Saturday, March 10, 2012

Week 2 MAC Comments to Stephanie's Blog

Put on your thinking cap and share your thoughts and ideas.

Stephanie's original post:

MAC Week 2: Reading Post

I am responding to The Art of Possibility.  This is quite possibly the most intriguing book that I've read in a while.  Usually, when I am told I HAVE to read a book, I dread the task.  I'll act like my daughter and put it off until the very last minute!  I dove into this book and read the first 4 chapters like I would one of my fictional "fun" reads.  I didn't want to put it down.
First of all, just turning your attitude around to give a completely new outlook, which is invented!  Trying to think about everything being invented is a hard concept.  I liked the practice with the dots.  I never could do that problem.  I pride myself on being a rule-follower.  So I know that I impose "rules" on myself that aren't really there.  It is a hard thing to change.
The other thing that really opened my eyes were the stories that are presented in the text.  Especially in the Giving an A chapter.  I had tears in my eyes when I read the story about the Taiwanese student and his realization that he was happier with his new thought of being an A instead of number 68.  I immediately thought about what possibilities my students would have if they were given an A at the beginning of the year.  What inhibitions would they let go of and participate in the activities that we do in class.  What possibilities would a school district accomplish if students were so concerned about the expectations but instead the possibilities that could arise!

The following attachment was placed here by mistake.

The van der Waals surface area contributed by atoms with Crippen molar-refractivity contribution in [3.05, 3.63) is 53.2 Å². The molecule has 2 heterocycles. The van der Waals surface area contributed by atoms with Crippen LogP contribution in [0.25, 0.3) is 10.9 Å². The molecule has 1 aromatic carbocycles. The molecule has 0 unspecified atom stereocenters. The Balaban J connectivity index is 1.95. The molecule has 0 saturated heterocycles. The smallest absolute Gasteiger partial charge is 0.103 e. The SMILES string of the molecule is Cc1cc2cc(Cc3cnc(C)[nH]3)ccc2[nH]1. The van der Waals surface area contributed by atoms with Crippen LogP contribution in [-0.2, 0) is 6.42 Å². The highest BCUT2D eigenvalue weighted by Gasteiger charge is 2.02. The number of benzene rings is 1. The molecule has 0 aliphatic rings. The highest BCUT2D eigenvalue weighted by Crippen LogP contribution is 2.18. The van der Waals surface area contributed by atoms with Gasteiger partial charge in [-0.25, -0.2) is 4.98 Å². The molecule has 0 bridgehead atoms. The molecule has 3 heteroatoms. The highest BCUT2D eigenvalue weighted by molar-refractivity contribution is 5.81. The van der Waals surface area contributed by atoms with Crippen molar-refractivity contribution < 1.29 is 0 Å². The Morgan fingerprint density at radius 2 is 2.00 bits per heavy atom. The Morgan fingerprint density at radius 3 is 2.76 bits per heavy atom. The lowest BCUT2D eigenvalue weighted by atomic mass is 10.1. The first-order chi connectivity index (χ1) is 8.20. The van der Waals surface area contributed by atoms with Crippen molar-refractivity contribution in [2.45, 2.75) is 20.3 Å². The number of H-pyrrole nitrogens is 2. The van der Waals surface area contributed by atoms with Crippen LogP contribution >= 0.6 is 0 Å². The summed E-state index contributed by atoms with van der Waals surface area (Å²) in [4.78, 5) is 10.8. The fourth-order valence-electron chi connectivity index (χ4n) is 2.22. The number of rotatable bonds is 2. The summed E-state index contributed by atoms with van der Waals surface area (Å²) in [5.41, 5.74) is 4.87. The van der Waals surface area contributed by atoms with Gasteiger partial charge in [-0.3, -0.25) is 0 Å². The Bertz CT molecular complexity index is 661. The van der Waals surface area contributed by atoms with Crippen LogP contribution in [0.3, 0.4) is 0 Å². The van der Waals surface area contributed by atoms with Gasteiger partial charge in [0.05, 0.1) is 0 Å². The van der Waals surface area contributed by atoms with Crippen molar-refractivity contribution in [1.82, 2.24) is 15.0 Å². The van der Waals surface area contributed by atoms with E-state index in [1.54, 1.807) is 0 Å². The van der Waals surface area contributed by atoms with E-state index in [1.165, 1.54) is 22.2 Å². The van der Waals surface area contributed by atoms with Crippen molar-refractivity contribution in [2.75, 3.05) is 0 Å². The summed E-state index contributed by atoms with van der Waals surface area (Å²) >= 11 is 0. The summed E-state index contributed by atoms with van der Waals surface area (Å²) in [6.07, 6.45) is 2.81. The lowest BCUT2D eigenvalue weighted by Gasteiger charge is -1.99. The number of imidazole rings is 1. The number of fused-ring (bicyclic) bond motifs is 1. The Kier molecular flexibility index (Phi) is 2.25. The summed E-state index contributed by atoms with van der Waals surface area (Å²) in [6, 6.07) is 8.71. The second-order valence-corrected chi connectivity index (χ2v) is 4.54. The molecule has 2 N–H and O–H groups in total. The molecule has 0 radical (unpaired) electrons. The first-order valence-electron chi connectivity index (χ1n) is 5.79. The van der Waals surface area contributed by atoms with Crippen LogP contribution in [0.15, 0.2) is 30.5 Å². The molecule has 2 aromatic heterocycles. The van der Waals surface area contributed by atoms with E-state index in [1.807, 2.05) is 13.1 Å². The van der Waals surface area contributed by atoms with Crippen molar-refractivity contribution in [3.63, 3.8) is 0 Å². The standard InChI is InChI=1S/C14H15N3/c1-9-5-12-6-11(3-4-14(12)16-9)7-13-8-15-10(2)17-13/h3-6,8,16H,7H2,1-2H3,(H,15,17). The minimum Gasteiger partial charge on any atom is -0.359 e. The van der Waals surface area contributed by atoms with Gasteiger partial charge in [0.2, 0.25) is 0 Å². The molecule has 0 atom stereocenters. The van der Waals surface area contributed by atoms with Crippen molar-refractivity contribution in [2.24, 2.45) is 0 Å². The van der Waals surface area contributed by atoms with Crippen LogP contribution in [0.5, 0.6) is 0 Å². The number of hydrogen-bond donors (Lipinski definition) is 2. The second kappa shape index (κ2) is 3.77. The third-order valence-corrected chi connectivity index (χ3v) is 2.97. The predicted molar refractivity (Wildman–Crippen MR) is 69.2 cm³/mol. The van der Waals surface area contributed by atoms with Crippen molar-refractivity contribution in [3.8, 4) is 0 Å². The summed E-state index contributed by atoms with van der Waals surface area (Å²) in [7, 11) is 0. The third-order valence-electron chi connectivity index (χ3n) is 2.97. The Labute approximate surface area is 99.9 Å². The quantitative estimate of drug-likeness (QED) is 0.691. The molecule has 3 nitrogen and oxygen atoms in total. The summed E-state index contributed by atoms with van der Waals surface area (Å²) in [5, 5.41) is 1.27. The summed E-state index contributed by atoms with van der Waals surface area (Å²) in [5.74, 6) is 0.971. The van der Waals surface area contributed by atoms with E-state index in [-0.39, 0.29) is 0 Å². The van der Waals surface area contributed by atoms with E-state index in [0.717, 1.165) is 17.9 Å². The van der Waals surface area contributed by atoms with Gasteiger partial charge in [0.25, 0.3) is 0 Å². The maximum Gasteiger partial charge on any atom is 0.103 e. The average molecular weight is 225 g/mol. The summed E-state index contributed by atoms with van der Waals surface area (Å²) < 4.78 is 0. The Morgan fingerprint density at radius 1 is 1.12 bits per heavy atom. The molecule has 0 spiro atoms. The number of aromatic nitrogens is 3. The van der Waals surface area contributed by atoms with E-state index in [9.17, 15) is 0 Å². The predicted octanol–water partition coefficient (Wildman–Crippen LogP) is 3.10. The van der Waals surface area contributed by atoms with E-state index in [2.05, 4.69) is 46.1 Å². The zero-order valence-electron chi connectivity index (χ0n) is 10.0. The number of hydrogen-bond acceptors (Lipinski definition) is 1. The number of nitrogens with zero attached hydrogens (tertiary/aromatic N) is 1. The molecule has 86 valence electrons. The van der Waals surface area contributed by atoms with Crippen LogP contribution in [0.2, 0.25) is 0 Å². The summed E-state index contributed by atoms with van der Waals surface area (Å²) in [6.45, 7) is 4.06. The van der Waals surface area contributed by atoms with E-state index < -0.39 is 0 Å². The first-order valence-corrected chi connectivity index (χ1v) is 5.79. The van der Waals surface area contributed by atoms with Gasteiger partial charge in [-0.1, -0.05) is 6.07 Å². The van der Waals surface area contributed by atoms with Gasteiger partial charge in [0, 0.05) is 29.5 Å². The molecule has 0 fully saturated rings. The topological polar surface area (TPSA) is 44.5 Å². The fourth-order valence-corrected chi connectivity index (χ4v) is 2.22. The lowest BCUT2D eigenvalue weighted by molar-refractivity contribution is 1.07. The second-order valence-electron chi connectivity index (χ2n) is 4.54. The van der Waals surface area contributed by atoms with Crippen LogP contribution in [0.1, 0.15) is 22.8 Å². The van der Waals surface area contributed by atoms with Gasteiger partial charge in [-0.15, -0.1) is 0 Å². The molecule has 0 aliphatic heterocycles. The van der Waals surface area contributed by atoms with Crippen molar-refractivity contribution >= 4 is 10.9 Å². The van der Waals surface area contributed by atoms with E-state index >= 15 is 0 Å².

Today, I was sitting in a grade level meeting and our reading coach was discussing adding yet another reading passage that would add more rigor to our curriculum and give us a better idea of our students skills.  I thought about how my students have done so far with these passages and saw them be squashed again by another poor grade.  Another measure of how horrible they are at this reading strategy, as many of my students are struggling with their reading strategies.  I could actually see their little sad faces in my head.  It made me ache.

How can I apply this book to my classroom without going against school district policies?

My Response to Her Post:
I know it is difficult when we are constantly given more tasks to give our students for MORE data. We are constantly looking for MORE data. It is nice to be able to say, "I have enough data. I just need the time to help the student to improve." This book allows us to set aside the negativity of the testing. Give them two grades one from the testing and one from you. Give them the A and empower their thoughts and self confidence. Ask them to write down their reading strengths. Remember, our thoughts are invented. I challenge you to give the students the power of positive thought. You are a very creative person and rule followers can think outside of the box. I enjoyed reading your blog. As always, keep smiling!

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